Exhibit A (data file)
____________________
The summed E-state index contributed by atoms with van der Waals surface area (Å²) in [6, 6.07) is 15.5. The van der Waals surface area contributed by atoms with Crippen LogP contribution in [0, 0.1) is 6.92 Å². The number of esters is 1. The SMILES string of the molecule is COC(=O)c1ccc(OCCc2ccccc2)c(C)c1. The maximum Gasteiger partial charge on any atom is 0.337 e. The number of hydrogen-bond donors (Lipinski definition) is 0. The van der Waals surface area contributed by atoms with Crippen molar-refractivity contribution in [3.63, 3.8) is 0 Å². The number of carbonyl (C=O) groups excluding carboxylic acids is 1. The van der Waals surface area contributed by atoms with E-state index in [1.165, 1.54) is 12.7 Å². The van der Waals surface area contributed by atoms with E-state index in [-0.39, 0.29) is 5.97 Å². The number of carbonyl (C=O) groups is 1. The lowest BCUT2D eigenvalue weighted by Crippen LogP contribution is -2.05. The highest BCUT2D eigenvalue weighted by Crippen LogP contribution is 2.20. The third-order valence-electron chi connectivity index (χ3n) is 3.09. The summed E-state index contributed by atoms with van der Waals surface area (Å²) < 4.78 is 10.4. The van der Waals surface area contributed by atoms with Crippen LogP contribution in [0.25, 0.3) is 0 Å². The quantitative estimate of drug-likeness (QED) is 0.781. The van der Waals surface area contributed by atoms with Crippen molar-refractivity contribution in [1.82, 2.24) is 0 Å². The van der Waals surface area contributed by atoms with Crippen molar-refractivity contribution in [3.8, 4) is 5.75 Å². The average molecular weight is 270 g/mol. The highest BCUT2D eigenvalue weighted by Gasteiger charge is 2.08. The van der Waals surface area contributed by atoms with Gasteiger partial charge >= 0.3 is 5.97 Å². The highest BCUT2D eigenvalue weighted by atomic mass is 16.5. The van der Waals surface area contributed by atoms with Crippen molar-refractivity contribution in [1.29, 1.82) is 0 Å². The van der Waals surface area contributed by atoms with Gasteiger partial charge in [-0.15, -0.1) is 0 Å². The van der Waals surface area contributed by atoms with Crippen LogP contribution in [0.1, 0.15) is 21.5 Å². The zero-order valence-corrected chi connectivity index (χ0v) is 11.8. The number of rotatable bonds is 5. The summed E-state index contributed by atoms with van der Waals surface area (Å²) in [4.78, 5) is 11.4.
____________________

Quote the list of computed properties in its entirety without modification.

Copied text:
The summed E-state index contributed by atoms with van der Waals surface area (Å²) in [6, 6.07) is 15.5. The van der Waals surface area contributed by atoms with Crippen LogP contribution in [0, 0.1) is 6.92 Å². The number of esters is 1. The SMILES string of the molecule is COC(=O)c1ccc(OCCc2ccccc2)c(C)c1. The maximum Gasteiger partial charge on any atom is 0.337 e. The number of hydrogen-bond donors (Lipinski definition) is 0. The van der Waals surface area contributed by atoms with Crippen molar-refractivity contribution in [3.63, 3.8) is 0 Å². The number of carbonyl (C=O) groups excluding carboxylic acids is 1. The van der Waals surface area contributed by atoms with E-state index in [1.165, 1.54) is 12.7 Å². The van der Waals surface area contributed by atoms with E-state index in [-0.39, 0.29) is 5.97 Å². The number of carbonyl (C=O) groups is 1. The lowest BCUT2D eigenvalue weighted by Crippen LogP contribution is -2.05. The highest BCUT2D eigenvalue weighted by Crippen LogP contribution is 2.20. The third-order valence-electron chi connectivity index (χ3n) is 3.09. The summed E-state index contributed by atoms with van der Waals surface area (Å²) < 4.78 is 10.4. The van der Waals surface area contributed by atoms with Crippen LogP contribution in [0.25, 0.3) is 0 Å². The quantitative estimate of drug-likeness (QED) is 0.781. The van der Waals surface area contributed by atoms with Crippen molar-refractivity contribution in [1.82, 2.24) is 0 Å². The van der Waals surface area contributed by atoms with Crippen molar-refractivity contribution in [3.8, 4) is 5.75 Å². The average molecular weight is 270 g/mol. The highest BCUT2D eigenvalue weighted by Gasteiger charge is 2.08. The van der Waals surface area contributed by atoms with Gasteiger partial charge >= 0.3 is 5.97 Å². The highest BCUT2D eigenvalue weighted by atomic mass is 16.5. The van der Waals surface area contributed by atoms with Crippen molar-refractivity contribution in [1.29, 1.82) is 0 Å². The van der Waals surface area contributed by atoms with Gasteiger partial charge in [-0.15, -0.1) is 0 Å². The van der Waals surface area contributed by atoms with Crippen LogP contribution in [0.1, 0.15) is 21.5 Å². The zero-order valence-corrected chi connectivity index (χ0v) is 11.8. The number of rotatable bonds is 5. The summed E-state index contributed by atoms with van der Waals surface area (Å²) in [4.78, 5) is 11.4.